The thermal stability of the ZCPA1 with a high titer (109 PFU/mL) was performed by incubating tubes containing the phage suspended in SM buffer at 37, 50, 60, 70, and 80 °C for 1 h. After incubation, the phage was enumerated through ten-fold serial dilution and spotted in triplicate by the spot test assay as previously described. Furthermore, the pH stability was investigated using various test tubes containing deionized water with a pH range (2–11) adjusted using HCl and NaOH, and incubated for 1 h [27]. Then, the phage titer was calculated by the spot test assay. In addition, the phage susceptibility against UV inactivation was determined by exposing the phage suspended in SM buffer directly to UV radiation (λ=253 nm) for 1 h. A sample was taken for phage enumeration at 10-min intervals using spot test assay in triplicate.

Biofilm clearance assay

The antibiofilm activity of phage was investigated against established (P.s 12) biofilm. The methodology was described in previous studies [54, 55]. Briefly, the bacterial culture grown in TSB was supplemented with 0.1% glucose for biofilm enhancement, placed in a 96-well plate as six replicates and left for 48 h to form biofilm at 37 °C. After incubation, phage was added to the formed biofilm with different multiplicity of infections (MOIs): 0, 0.01, 0.1, 1, 10, and 100, and left for another 24 h. Then, the plate was washed to remove any unattached cells. A 1% crystal violet was added to the wells for staining, and 30% glacial acetic acid was used for the quantitative assay using FLUOstar® Omega Microplate Reader at OD540 (BMG LABTECH, Germany).

One-step growth curve

As previously described by Taha et al. [56], a one-step growth curve was conducted to determine the different stages of the phage replication cycle. The bacterial culture (Ps. 12) was grown in TSB at 105 colony forming unit (CFU/mL), infected by the isolated phage at MOI 1, and incubated at 37 °C for 4 h. During the incubation time, 200-μL aliquots were withdrawn at various time points (0, 10, 20, 30, 45, 60, 90, 120, 180, and 240 min) and divided into two 100-μL samples. A 1% chloroform was added to one of them to determine the eclipse period through releasing the intracellular phages, and another one was left without chloroform. Both samples were tenfold serially diluted, and the phage titer was enumerated by the spot test assay as previously described.

Time-killing curve

The bacterial reduction was determined using phage ZCPA1 at different MOIs (0.1, 1, 10, 100). One hundred eighty microliters of bacterial culture at 106 CFU/mL combined with 20 μL of the phage suspension with different MOIs (0.1, 1, 10, 100). Six replicates were done using 96-well plate. The FLUOstar® Omega plate reader was used for monitoring the OD600 changes, and the data were collected at 5 min intervals for 4 h at 37 °C.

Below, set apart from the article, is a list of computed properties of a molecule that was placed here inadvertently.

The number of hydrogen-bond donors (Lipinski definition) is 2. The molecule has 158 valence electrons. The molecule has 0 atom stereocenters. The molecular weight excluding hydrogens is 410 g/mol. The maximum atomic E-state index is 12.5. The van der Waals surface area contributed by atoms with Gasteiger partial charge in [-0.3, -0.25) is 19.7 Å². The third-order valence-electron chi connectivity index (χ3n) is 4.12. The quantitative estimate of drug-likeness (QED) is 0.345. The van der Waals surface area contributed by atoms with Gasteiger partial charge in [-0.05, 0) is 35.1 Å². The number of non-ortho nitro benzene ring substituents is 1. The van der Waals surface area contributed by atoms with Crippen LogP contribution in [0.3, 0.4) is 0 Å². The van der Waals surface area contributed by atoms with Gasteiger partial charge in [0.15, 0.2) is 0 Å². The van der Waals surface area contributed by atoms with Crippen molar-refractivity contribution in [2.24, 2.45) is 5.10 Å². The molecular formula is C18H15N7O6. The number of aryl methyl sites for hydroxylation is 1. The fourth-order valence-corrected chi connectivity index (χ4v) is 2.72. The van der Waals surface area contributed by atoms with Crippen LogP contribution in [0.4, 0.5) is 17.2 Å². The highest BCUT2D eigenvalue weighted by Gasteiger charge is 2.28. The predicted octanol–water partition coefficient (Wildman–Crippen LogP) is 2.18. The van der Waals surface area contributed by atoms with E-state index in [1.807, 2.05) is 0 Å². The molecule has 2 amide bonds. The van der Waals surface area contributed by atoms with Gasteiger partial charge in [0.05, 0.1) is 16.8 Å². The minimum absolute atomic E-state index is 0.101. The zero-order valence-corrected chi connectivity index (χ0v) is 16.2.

Morphological characterization by transmission electron microscopy (TEM)

The phage was imaged using TEM JEOL 1230 in the faculty of science, Alexandria University, Egypt. The phage (109 PFU/mL) was prepared in SM buffer and submerged on Formvar carbon-coated copper grids (Pelco International), then stained with 2% phosphor tungstic acid (pH 7.0) and subjected to drying before TEM examination.

Assessment of phage against P. aeruginosa-infected wound rat model

Surgical procedures of full-thickness wound model

The solution of phage suspension can be applied locally to the wounded skin area to examine its healing potential on the infected full-thickness excision skin wound in a rat model. The animal experiments were certified by the Animal Care Committee of the Alexandria University (ALEXU-IACUC), with an authorized acceptance for the surgical procedures (AU-IACUC-14/2100601-3-6). This study is reported following ARRIVE guidelines (Animal Research: Reporting of In Vivo Experiments) (https://arriveguidelines.org).

Twenty-five Wistar male rats (8 weeks old), weighing approximately 180–200 g, were selected in the in vivo animal study. The rats were housed individually in a separate stainless-steel cage allowing free access to a standard laboratory diet and mineral water ad libitum. According to formerly published studies, the surgical procedures for the full thickness excision wound were carried out [57,58,59]. First, the animals were anaesthetized by an intramuscular injection of xylazine (10mg/kg) and ketamine (60 mg/kg). Then, the back hair in the dorsal areas was removed using an electric shaver. A rounded wound was formed, with a diameter of 15 mm on the dorsal area of the rats using dissecting scissors and sterile forceps. The animals were randomly categorized into five groups with five rats. The first group includes applied sterile gauze (no wound infection) as a positive control. Wound infection was completed by inoculating the wound with P.s 12 (1 × 107 CFU/mL) for 2 h before applying the treatment. Both 2nd and 3rd groups were applied sterile gauze as a negative control and gentamicin cream as an antibiotic treatment, respectively. The 4th and 5th groups were applied multi-dose and single-dose phage with 1 × 109 PFU/mL, respectively. A swab for all groups was taken to calculate the bacterial count inhabiting the wound on the 3rd, 7th, 10th, and 14th days post-surgery. The gentamicin and phage (for the multi-dose group) were reapplied each time. Moreover, the wound was rated and photographed via a digital camera. The wound area was estimated using a digital caliper, and the percentage wound closure rate was calculated from the following equation [60, 61]: